This list does not account for electric two- and three-wheelers. The former in the shape of electric bicycles have really taken off in some countries, first and foremost the very same China, where over 30 million e-bikes are apparently made and sold every year, ~90% of the global amount. I will be very surprised if most e-bikes sold elsewhere are not from China too. Add another wheel, and suddenly India (whose automakers drag their feet on EV development) takes center stage. Experts at India’s premier environmental research institute, CSE India, informed me that countless local shops and DIYer have EV-converted over a million auto-rickshaws over the past couple of years. Hopefully, the trend continues.

Well, with that tidbit I probably lost my last reader. Till next year!

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23 Comments on "Top 10 Countries In The Global EV Revolution: 2017 Edition"

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The Netherlands has Fastned, how many points did we score with that? 😉

Culture, infrastructure and policy all count together for 5 points out of 100. So a charging network can only go so far, unless it includes a highly innovative/important element that may credit it an extra point.

Sorry! 🙂

ps: rest of the score is sales (number, %, YoY increase) and production (number, %, batteries) each 37-38 points, and “large work vehicles” (mostly buses and some trucks right now) 20%.

Very nice to see this world wrap-up.

Buses, yes, Shenzhen has shown the way, all cities should follow.

Using your point system California must be near the top and the US without California would drop out of the top ten.

That assessment is a bit unfair, there are parts all over the US where EVs are being embraced in serious numbers both by drivers and regulators. If we are going to single California out then we should recognize those places as well.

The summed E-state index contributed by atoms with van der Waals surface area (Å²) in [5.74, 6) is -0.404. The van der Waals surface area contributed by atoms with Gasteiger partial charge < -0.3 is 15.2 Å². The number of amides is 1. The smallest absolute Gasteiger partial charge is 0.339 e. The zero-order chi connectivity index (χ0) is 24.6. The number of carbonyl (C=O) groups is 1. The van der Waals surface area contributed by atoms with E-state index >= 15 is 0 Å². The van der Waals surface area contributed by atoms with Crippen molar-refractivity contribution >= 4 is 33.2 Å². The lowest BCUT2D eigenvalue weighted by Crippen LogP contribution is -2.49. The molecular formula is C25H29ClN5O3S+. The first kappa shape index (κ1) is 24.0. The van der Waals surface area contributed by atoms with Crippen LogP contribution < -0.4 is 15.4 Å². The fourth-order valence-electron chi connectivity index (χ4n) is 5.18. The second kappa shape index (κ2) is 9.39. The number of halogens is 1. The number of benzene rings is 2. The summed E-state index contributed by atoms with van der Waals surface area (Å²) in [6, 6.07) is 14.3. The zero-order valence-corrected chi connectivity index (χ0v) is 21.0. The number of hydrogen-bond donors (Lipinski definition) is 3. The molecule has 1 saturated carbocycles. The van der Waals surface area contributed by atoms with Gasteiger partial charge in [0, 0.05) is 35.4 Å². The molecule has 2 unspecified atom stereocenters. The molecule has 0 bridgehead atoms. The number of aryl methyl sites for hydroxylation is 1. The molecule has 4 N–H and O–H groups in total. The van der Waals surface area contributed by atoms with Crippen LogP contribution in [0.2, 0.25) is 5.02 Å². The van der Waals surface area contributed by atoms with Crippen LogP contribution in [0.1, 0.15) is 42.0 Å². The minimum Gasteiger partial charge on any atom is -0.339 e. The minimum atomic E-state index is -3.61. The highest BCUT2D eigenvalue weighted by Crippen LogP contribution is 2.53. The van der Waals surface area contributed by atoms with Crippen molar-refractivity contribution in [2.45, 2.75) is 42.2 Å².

@Gasbag that’s a great idea to also look at California and rest of US as a “toy test” of sorts. CA is unique EV-wise in so many ways.
I’ll run the number after work and post them in this thread.

…ok…. I ran the numbers with a hypothetical splitting of the US to California and all the rest.

CA shoots past Norway to 2nd with 58 points, a 4.7% EV market share, and a world-unique 100% EV production share (i.e., all cars/light-trucks made in CA are electric. I may be wrong on that, but couldn’t find any major active plant in the state besides Tesla). 48+% of EVs delivered in the US last year, were in CA.

The rest of the US falls to 11th place with 35 points and a 0.7% EV market share.


Wow Assaf, nice work. Thanks for the update!

Yeah, thanks for the update. That is pretty much what I expected. We do have Proterra bus manufacturing also but they are electric.

When you give cars to consumers it generally helps. You can get a $10k discount on an i3 in CA, they are MSRP in Iowa. I want one, so will end up buying used, or just wait for a Tesla Model Y.